Orange Farm gets connected

19 July 2005

From a group of brick buildings surrounded by clusters of shacks, a number of community members are trying to take Orange Farm in Johannesburg from a low-tech informal settlement to a centre of modern technology.

The Orange Farm ICT Hub is housed in the settlement’s library. Through it, 15 community members have already been trained to use computers for office and administrative purposes.

The hub forms part of the information and communications technology (ICT) sector support programme in the City of Johannesburg’s department of economic development, marketing and tourism.

Centre Manager Aubrey Cwathi has been at the hub since its inception. He had basic computer skills to begin with, which he has been able to expand through working at the centre.

The hub is promoted mainly through leaflets distributed to community members, by posters and by word-of-mouth.

“There are two three-hour classes daily, from Monday to Thursday,” Cwathi says.

Computer literate
Most of those who completed the six-month course have matriculated, but would like to become computer literate and increase their chances of finding employment.

According to Kabelo Mphafi, operations manager for poverty alleviation in Johannesburg’s Region 11, the hub also secured a sponsorship from US firm Computer Science Corporation to assist with items like furniture, stationery, office equipment and projectors.

“We want to create a professional environment within the Orange Farm ICT Hub, to make it totally different from what you will see outside the centre,” said Douglas Cohen, the programme’s consultant at the Council.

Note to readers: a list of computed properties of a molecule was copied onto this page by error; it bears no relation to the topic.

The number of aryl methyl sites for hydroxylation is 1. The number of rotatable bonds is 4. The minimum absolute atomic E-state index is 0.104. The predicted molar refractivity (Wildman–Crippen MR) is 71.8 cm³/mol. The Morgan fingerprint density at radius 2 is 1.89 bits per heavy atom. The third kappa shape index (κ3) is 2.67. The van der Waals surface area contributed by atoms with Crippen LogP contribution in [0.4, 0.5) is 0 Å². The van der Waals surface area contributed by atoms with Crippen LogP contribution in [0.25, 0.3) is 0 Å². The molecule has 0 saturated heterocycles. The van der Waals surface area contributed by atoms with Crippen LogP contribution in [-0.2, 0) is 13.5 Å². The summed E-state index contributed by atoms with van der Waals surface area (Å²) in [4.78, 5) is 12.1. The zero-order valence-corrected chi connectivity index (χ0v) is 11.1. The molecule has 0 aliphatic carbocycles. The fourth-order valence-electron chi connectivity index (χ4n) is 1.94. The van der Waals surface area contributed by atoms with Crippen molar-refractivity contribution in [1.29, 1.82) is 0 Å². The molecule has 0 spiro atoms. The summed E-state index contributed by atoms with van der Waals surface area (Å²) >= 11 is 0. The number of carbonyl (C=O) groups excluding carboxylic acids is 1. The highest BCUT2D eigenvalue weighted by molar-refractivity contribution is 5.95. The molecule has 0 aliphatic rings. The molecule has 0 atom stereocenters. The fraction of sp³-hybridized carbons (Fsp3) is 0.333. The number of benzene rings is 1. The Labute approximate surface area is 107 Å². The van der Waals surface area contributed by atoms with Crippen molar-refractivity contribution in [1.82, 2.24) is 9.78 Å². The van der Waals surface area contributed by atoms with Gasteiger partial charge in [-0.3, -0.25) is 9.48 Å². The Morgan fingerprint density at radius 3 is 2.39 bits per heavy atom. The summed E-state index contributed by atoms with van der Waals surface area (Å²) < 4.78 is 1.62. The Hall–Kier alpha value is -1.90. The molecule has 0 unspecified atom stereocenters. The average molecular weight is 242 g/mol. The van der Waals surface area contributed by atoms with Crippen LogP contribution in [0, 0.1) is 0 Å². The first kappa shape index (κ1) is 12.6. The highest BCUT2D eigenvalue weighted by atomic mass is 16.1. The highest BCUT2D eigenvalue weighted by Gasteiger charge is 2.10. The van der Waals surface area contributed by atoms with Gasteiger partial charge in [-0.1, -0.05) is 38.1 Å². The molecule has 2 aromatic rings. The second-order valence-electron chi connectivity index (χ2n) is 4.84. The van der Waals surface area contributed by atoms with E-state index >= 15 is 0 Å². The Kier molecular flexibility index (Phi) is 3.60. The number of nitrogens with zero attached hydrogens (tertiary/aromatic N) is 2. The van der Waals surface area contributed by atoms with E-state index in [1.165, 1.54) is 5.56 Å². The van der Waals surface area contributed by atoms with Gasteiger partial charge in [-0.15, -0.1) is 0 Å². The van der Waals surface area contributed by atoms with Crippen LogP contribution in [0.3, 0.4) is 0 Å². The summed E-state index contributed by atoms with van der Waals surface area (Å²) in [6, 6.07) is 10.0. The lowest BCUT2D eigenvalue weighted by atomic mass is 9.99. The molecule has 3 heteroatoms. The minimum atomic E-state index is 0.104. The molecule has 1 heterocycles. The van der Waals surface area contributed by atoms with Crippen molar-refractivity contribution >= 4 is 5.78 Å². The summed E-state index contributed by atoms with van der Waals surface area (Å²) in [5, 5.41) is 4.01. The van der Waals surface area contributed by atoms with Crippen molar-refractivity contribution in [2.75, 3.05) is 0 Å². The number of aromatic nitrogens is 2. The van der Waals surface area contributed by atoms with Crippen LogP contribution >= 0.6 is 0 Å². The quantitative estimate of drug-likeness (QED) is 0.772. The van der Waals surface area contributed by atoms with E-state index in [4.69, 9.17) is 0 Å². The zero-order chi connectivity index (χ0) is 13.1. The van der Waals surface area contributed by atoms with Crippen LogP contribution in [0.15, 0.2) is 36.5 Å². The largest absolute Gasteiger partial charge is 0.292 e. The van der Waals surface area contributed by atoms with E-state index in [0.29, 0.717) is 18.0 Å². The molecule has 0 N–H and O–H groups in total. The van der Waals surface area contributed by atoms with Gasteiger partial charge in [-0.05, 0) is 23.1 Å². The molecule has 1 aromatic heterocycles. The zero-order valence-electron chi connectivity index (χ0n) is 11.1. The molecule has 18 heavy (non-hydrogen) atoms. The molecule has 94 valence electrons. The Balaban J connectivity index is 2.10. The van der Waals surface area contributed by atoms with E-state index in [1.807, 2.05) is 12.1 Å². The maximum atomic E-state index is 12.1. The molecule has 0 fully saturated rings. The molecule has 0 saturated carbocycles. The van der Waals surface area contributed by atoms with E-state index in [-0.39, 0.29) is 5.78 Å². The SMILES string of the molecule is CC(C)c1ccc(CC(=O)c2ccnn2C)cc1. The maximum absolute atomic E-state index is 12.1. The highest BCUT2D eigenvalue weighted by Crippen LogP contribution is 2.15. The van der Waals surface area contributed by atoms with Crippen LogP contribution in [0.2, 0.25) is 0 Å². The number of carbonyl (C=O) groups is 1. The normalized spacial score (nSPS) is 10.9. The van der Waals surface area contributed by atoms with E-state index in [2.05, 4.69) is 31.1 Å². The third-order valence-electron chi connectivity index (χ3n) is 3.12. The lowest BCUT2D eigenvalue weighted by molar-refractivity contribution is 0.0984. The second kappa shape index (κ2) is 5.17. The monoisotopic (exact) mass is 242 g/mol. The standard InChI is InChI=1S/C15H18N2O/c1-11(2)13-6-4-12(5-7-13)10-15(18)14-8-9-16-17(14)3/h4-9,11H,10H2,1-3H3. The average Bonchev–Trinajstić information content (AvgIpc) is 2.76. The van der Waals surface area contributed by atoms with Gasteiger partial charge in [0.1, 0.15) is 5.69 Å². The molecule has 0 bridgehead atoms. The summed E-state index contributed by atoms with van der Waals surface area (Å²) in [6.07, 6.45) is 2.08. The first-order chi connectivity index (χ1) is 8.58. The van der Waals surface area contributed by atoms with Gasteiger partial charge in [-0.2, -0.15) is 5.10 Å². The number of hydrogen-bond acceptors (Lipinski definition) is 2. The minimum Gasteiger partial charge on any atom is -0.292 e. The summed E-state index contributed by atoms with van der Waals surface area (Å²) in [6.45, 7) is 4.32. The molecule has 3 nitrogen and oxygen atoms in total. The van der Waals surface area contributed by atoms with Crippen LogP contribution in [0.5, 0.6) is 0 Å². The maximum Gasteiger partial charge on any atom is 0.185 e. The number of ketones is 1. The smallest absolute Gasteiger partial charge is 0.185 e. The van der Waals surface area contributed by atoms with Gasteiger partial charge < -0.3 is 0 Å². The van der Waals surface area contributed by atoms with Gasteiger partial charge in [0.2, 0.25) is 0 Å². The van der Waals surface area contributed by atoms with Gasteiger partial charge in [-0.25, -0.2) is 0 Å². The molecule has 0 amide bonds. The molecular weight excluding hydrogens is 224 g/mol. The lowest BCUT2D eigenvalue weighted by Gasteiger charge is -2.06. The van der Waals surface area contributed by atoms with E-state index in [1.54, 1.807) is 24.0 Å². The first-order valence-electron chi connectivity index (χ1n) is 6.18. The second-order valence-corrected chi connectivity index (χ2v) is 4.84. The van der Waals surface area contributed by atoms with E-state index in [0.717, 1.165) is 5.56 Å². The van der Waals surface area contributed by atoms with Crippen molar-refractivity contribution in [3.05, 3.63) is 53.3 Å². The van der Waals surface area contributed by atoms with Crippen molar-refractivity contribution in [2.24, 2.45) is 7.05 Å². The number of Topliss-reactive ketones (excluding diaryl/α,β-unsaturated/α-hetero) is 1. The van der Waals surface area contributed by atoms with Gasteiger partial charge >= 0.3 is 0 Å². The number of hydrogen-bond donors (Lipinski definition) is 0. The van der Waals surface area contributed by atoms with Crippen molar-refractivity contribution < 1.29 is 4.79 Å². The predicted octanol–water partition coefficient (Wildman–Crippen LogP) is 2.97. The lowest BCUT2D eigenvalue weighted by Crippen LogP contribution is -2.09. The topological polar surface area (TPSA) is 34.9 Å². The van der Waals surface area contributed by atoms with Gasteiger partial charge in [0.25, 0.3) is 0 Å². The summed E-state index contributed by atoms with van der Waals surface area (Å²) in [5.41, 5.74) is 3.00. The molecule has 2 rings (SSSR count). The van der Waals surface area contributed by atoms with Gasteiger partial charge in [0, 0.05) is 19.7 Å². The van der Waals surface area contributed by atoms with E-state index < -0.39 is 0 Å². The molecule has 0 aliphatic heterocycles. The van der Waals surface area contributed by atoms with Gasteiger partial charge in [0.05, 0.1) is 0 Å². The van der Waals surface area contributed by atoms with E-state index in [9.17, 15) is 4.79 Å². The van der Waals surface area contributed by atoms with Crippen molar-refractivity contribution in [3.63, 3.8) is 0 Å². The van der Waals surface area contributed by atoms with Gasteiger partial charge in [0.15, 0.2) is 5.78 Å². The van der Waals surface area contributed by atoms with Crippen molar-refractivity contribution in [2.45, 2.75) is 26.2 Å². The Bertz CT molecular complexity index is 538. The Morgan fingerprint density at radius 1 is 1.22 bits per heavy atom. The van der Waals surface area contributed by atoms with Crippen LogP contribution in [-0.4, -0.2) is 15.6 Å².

James Sekhonyane, who has been a trainer at the hub since December 2004, says students are taught various skills, from a basic introduction to computers and using Microsoft Office, to using the internet and learning about desktop publishing.

“We are also working towards getting accreditation from the Isett seta [information systems, electronics and telecommunications technologies sector training and education authority],” he said.

Wireless Internet and VoIP
In a boost for the hub, one of the country’s major internet service providers, Internet Solutions, has decided to use it as a test bed for wireless internet and voice over internet protocol (VoIP).

VoIP is a technology that allows voice to be sent using an internet connection rather than the telephony technology now being used. This could lead to cheaper calls.

Internet Solutions has decided to erect a base station at the hub that will provide connectivity to centres located within a 15km radius.

A company report states: “Initially five separate locations within Orange Farm will be connected back to the base station to provide internet connectivity and VoIP services to PCs and phones at these locations.”

Those members of the community who help run the centre are excited about the prospects that such a development will bring.

Source: City of Johannesburg

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